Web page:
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U.S. Rep. Ilhan Omar (D-MN) (3rd L) listens during a news conference at the U.S. Capitol January 4, 2019 in Washington, DC. (Photo:  Alex Wong/Getty Images)

As Omar 'Unequivocally' Apologizes, Critics Rip Democratic Leaders for Trying to 'Silence Criticism' of AIPAC

"What the congresswoman said is very uncontroversial," noted journalist Glenn Greenwald. "Everyone knows AIPAC is an extremely intimidating lobby, just like the NRA is. There's nothing wrong with pointing that out."

Jon Queally

Progressive critics on Monday condemned a statement by Democratic congressional leaders—including Speaker of the House Nancy Pelosi—who demanded an apology from Rep. Ilhan Omar (D-Minn.) regarding statements she made about the powerful American Israel Public Affairs Committee (AIPAC).

Among those critics was healthcare activist Ady Barkan, who said he was "deeply disappointed" in the Speaker's "failure" on the matter.

"When AIPAC and its army try to silence criticism of the immoral, illegal, inhumane occupation by screaming about anti-Semitism and claiming that nobody may ever talk about how the Israel lobby, uses money to build power," Barkan declared, "don't fall for their bullshit."

And while Omar on Monday afternoon did "unequivocally" apologize for a pair of tweets Sunday night that some registered as containing "anti-Semitic tropes," she reaffirmed her belief that powerful lobbying interests—including AIPAC, the fossil fuel industry, and the NRA—remain "problematic" in U.S. politics.

"Listening and learning," Omar declared in a tweet, "but standing strong."

Even while many Jewish Americans and other progressives defended Omar from an onslaught of attacks over her tweets—because, as one noted, "accurately describing how the Israel lobby works is not anti-Semitism"—the freshman congresswoman said in her Monday statement that "We always have to be willing to step back and think through criticism."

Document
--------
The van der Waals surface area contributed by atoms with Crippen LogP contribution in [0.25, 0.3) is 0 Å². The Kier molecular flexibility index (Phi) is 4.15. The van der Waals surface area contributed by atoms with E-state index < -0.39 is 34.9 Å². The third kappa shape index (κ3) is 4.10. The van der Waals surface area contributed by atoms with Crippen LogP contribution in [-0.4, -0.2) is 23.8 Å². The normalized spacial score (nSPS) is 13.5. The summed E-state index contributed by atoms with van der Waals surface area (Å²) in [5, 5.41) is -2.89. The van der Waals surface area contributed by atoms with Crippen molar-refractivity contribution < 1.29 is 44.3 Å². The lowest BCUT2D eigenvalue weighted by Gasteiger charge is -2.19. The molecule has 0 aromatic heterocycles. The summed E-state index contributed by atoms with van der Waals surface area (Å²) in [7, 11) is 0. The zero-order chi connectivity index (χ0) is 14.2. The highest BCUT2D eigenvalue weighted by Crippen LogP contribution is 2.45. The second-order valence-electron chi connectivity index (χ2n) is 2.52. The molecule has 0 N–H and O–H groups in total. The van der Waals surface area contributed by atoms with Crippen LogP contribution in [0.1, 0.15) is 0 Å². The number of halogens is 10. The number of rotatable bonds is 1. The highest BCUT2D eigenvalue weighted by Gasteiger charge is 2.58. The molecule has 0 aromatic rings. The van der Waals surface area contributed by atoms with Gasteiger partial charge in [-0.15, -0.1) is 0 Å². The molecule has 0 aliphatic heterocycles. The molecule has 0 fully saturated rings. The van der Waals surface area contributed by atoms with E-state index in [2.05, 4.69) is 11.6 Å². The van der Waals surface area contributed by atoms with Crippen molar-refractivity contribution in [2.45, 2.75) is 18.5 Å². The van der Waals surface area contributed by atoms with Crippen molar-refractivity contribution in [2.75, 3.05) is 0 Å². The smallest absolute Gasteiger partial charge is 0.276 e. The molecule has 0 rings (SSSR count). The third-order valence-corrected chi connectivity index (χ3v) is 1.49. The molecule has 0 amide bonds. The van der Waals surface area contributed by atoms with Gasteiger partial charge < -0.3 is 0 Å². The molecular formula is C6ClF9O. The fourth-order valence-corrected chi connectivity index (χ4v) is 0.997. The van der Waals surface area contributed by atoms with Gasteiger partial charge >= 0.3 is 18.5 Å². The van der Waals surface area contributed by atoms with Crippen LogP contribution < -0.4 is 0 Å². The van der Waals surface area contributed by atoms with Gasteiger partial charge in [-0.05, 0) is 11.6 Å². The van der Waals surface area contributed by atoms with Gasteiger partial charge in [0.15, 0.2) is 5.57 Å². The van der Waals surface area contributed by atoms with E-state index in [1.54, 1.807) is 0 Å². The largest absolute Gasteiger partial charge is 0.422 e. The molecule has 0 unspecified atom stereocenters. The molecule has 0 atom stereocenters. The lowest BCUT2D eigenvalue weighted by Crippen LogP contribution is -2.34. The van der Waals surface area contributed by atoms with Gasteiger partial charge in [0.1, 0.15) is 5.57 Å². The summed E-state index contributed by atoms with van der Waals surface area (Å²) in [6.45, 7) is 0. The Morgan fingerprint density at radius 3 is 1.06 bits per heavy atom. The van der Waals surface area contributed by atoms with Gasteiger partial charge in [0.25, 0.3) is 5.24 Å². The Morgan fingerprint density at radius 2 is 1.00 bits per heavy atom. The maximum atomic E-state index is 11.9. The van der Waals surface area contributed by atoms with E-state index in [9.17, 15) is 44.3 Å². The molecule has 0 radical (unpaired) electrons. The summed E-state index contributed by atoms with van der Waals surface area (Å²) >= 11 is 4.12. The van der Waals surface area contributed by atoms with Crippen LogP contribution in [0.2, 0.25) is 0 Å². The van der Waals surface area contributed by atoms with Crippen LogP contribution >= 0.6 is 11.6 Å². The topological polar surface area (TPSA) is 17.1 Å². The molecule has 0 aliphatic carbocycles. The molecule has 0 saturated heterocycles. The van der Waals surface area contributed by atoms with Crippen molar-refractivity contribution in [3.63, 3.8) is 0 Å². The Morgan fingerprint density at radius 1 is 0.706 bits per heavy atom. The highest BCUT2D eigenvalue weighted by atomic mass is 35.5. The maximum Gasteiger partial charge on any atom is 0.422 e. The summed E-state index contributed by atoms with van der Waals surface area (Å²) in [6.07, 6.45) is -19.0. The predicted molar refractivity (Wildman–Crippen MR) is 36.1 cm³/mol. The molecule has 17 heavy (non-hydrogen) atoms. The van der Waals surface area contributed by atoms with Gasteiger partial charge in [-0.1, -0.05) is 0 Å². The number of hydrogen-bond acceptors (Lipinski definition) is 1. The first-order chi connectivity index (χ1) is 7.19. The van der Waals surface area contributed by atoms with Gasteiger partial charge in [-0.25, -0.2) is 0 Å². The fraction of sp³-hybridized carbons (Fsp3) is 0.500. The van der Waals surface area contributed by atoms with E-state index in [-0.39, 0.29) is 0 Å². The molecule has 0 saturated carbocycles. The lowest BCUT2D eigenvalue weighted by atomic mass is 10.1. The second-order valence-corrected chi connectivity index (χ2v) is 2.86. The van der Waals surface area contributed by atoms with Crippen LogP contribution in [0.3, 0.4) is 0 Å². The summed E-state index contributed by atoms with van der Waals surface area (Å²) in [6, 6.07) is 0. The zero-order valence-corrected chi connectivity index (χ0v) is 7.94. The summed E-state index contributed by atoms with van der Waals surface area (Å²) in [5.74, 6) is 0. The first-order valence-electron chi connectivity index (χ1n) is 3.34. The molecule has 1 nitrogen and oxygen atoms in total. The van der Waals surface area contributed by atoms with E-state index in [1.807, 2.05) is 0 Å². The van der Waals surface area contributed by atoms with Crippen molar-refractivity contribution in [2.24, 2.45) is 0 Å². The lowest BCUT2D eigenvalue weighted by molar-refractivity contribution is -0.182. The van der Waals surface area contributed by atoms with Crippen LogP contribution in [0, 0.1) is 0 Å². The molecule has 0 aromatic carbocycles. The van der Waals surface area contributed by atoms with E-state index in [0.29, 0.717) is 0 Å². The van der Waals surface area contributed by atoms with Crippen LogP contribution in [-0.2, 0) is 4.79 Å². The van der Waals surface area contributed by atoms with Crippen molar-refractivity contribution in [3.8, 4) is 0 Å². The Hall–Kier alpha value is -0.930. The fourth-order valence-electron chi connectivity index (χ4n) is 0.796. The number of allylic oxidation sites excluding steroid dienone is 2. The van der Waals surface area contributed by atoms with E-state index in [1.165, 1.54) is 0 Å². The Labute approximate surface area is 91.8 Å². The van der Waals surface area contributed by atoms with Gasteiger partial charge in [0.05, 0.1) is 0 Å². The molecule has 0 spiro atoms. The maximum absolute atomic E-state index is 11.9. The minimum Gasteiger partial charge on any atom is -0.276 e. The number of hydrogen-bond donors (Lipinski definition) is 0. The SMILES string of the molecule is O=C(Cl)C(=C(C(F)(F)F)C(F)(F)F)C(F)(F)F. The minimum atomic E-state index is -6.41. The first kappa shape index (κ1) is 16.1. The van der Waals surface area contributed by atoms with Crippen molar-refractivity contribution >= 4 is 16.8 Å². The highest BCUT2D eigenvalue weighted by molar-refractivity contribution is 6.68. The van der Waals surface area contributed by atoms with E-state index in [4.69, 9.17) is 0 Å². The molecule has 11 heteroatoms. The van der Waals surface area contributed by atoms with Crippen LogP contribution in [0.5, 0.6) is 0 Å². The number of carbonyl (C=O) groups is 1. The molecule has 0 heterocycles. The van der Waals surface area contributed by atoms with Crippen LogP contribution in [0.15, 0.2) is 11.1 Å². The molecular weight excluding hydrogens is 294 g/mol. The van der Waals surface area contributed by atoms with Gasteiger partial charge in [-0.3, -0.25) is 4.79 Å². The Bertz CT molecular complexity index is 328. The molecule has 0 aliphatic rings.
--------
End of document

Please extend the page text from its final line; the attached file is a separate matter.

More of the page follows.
She added, "Anti-Semitism is real and I am grateful for Jewish allies and colleagues who are educating me on the painful history of anti-Semitic tropes. My intention is never to offend my constituents or Jewish Americans as a whole."

Omar's apology for her comments came shortly after she was rebuked by members of her own Democratic Party, led by Pelosi.

"We are and will always be strong supporters of Israel in Congress because we understand that our support is based on shared values and strategic interests," the House Democratic leadership said in a rare joint statement. "Legitimate criticism of Israel's policies is protected by the values of free speech and democratic debate that the United States and Israel share."

Such a statement, of course, immediately drew outrage from human rights advocates and progressives.

Barkan, meanwhile, issued a scathing indictment of Democrats and other lawmakers who continue to pretend that AIPAC does not use its vast resources and political organizing to "silence" lawmakers on the issues of Israel's apartheid state and the wholesale suppression of the Palestinian people as he offered his real-life experience as a Democratic campaign staffer in this astounding 11-part thread:

Earlier in the day, journalist Glenn Greenwald appeared on Democracy Now! where he condemned those attacking Omar and also challenged the notion that being critical of AIPAC has anything to do with being anti-Semitic.

"This is all so ridiculous," argued Greenwald. "It's all based upon this demand that we indulge what everybody knows is an utter and complete fiction, which is that we're allowed to talk about the power of the NRA in Washington, we're allowed to talk about the power of the Saudis in Washington, we're allowed to talk about the power of big pharmaceutical companies and Wall Street and Silicon Valley and the fossil fuel industry in Washington, but we're not allowed to talk about an equally potent, well-organized and well-financed lobby that ensures a bipartisan consensus in support of U.S. defense of Israel, that the minute that you mention that lobby, you get attacked as being anti-Semitic, which is what happened to Congresswoman Omar."

"What the congresswoman said is very uncontroversial," Greenwald added. "Everyone knows AIPAC is an extremely intimidating lobby, just like the NRA is. There's nothing wrong with pointing that out. There's certainly nothing anti-Semitic about saying that, about criticizing the Israeli government for its aggression and militarism. And anybody who cares about Palestinians and about the ability of Muslims in the United States to be able to speak freely ought to be defending her."


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